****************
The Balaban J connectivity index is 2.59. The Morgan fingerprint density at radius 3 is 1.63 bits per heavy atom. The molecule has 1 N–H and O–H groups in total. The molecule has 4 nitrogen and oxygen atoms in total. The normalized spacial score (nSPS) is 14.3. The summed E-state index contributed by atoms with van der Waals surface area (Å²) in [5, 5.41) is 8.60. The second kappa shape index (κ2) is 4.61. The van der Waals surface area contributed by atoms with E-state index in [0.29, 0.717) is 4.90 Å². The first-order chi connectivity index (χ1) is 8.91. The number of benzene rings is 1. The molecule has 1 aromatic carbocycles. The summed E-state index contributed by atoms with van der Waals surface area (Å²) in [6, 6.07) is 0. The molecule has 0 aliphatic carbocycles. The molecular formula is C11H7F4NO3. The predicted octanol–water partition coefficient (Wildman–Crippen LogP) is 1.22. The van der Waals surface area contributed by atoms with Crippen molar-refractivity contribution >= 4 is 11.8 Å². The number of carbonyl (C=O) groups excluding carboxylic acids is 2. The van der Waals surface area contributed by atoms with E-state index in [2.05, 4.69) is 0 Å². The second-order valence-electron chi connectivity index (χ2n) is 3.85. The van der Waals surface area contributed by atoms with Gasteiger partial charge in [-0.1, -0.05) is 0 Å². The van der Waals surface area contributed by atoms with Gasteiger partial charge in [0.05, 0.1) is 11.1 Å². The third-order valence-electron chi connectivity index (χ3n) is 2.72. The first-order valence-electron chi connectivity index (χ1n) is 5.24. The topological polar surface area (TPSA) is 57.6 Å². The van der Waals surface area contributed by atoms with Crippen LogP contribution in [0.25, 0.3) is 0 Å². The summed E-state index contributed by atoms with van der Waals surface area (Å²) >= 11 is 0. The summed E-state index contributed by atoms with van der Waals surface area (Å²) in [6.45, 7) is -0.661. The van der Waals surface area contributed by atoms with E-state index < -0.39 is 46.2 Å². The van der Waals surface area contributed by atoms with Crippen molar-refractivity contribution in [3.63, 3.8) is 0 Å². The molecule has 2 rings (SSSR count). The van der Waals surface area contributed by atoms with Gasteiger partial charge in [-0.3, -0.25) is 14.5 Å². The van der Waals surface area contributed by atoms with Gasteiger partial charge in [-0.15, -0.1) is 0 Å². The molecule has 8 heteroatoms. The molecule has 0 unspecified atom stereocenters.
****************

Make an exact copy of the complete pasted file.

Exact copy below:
The Balaban J connectivity index is 2.59. The Morgan fingerprint density at radius 3 is 1.63 bits per heavy atom. The molecule has 1 N–H and O–H groups in total. The molecule has 4 nitrogen and oxygen atoms in total. The normalized spacial score (nSPS) is 14.3. The summed E-state index contributed by atoms with van der Waals surface area (Å²) in [5, 5.41) is 8.60. The second kappa shape index (κ2) is 4.61. The van der Waals surface area contributed by atoms with E-state index in [0.29, 0.717) is 4.90 Å². The first-order chi connectivity index (χ1) is 8.91. The number of benzene rings is 1. The molecule has 1 aromatic carbocycles. The summed E-state index contributed by atoms with van der Waals surface area (Å²) in [6, 6.07) is 0. The molecule has 0 aliphatic carbocycles. The molecular formula is C11H7F4NO3. The predicted octanol–water partition coefficient (Wildman–Crippen LogP) is 1.22. The van der Waals surface area contributed by atoms with Crippen molar-refractivity contribution >= 4 is 11.8 Å². The number of carbonyl (C=O) groups excluding carboxylic acids is 2. The van der Waals surface area contributed by atoms with E-state index in [2.05, 4.69) is 0 Å². The second-order valence-electron chi connectivity index (χ2n) is 3.85. The van der Waals surface area contributed by atoms with Gasteiger partial charge in [-0.1, -0.05) is 0 Å². The van der Waals surface area contributed by atoms with Gasteiger partial charge in [0.05, 0.1) is 11.1 Å². The third-order valence-electron chi connectivity index (χ3n) is 2.72. The first-order valence-electron chi connectivity index (χ1n) is 5.24. The topological polar surface area (TPSA) is 57.6 Å². The van der Waals surface area contributed by atoms with Crippen LogP contribution in [0.25, 0.3) is 0 Å². The summed E-state index contributed by atoms with van der Waals surface area (Å²) >= 11 is 0. The summed E-state index contributed by atoms with van der Waals surface area (Å²) in [6.45, 7) is -0.661. The van der Waals surface area contributed by atoms with E-state index < -0.39 is 46.2 Å². The van der Waals surface area contributed by atoms with Crippen molar-refractivity contribution in [3.63, 3.8) is 0 Å². The molecule has 2 rings (SSSR count). The van der Waals surface area contributed by atoms with Gasteiger partial charge in [-0.3, -0.25) is 14.5 Å². The van der Waals surface area contributed by atoms with Gasteiger partial charge in [-0.15, -0.1) is 0 Å². The molecule has 8 heteroatoms. The molecule has 0 unspecified atom stereocenters.